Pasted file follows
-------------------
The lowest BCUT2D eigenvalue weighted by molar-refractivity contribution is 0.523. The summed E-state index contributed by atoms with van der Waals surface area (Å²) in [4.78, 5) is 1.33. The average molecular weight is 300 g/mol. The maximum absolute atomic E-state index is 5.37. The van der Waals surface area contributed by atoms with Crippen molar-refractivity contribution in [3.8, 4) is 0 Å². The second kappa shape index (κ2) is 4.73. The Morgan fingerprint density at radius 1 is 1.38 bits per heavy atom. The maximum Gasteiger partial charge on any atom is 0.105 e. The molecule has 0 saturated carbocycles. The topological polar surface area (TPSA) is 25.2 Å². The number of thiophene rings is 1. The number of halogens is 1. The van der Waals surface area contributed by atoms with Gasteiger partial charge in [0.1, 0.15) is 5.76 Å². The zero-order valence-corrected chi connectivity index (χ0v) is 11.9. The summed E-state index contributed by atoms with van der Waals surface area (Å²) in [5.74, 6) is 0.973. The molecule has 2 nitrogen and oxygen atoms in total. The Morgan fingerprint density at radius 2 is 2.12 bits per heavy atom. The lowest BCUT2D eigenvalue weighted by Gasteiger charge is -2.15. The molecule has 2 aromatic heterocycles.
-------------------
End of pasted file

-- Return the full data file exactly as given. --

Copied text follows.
The lowest BCUT2D eigenvalue weighted by molar-refractivity contribution is 0.523. The summed E-state index contributed by atoms with van der Waals surface area (Å²) in [4.78, 5) is 1.33. The average molecular weight is 300 g/mol. The maximum absolute atomic E-state index is 5.37. The van der Waals surface area contributed by atoms with Crippen molar-refractivity contribution in [3.8, 4) is 0 Å². The second kappa shape index (κ2) is 4.73. The Morgan fingerprint density at radius 1 is 1.38 bits per heavy atom. The maximum Gasteiger partial charge on any atom is 0.105 e. The molecule has 0 saturated carbocycles. The topological polar surface area (TPSA) is 25.2 Å². The number of thiophene rings is 1. The number of halogens is 1. The van der Waals surface area contributed by atoms with Gasteiger partial charge in [0.1, 0.15) is 5.76 Å². The zero-order valence-corrected chi connectivity index (χ0v) is 11.9. The summed E-state index contributed by atoms with van der Waals surface area (Å²) in [5.74, 6) is 0.973. The molecule has 2 nitrogen and oxygen atoms in total. The Morgan fingerprint density at radius 2 is 2.12 bits per heavy atom. The lowest BCUT2D eigenvalue weighted by Gasteiger charge is -2.15. The molecule has 2 aromatic heterocycles.